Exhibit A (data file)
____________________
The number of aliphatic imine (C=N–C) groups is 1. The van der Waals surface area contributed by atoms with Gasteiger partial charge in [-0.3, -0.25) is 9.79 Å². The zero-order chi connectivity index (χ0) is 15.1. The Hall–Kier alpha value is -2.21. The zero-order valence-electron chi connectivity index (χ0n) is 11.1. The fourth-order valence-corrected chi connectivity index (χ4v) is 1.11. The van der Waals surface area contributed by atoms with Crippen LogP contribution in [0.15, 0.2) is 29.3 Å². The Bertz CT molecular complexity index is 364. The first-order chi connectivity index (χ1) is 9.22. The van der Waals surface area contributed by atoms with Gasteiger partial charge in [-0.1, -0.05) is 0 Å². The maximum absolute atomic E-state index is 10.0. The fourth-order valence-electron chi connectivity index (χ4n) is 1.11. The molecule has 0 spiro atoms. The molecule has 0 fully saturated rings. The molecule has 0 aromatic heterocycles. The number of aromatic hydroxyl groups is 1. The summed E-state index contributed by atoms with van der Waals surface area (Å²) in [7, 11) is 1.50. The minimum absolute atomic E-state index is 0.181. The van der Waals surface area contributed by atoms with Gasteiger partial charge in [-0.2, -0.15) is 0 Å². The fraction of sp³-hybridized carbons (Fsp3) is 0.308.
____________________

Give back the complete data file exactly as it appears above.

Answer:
The number of aliphatic imine (C=N–C) groups is 1. The van der Waals surface area contributed by atoms with Gasteiger partial charge in [-0.3, -0.25) is 9.79 Å². The zero-order chi connectivity index (χ0) is 15.1. The Hall–Kier alpha value is -2.21. The zero-order valence-electron chi connectivity index (χ0n) is 11.1. The fourth-order valence-corrected chi connectivity index (χ4v) is 1.11. The van der Waals surface area contributed by atoms with Crippen LogP contribution in [0.15, 0.2) is 29.3 Å². The Bertz CT molecular complexity index is 364. The first-order chi connectivity index (χ1) is 9.22. The van der Waals surface area contributed by atoms with Gasteiger partial charge in [-0.1, -0.05) is 0 Å². The maximum absolute atomic E-state index is 10.0. The fourth-order valence-electron chi connectivity index (χ4n) is 1.11. The molecule has 0 spiro atoms. The molecule has 0 fully saturated rings. The molecule has 0 aromatic heterocycles. The number of aromatic hydroxyl groups is 1. The summed E-state index contributed by atoms with van der Waals surface area (Å²) in [7, 11) is 1.50. The minimum absolute atomic E-state index is 0.181. The van der Waals surface area contributed by atoms with Gasteiger partial charge in [-0.2, -0.15) is 0 Å². The fraction of sp³-hybridized carbons (Fsp3) is 0.308.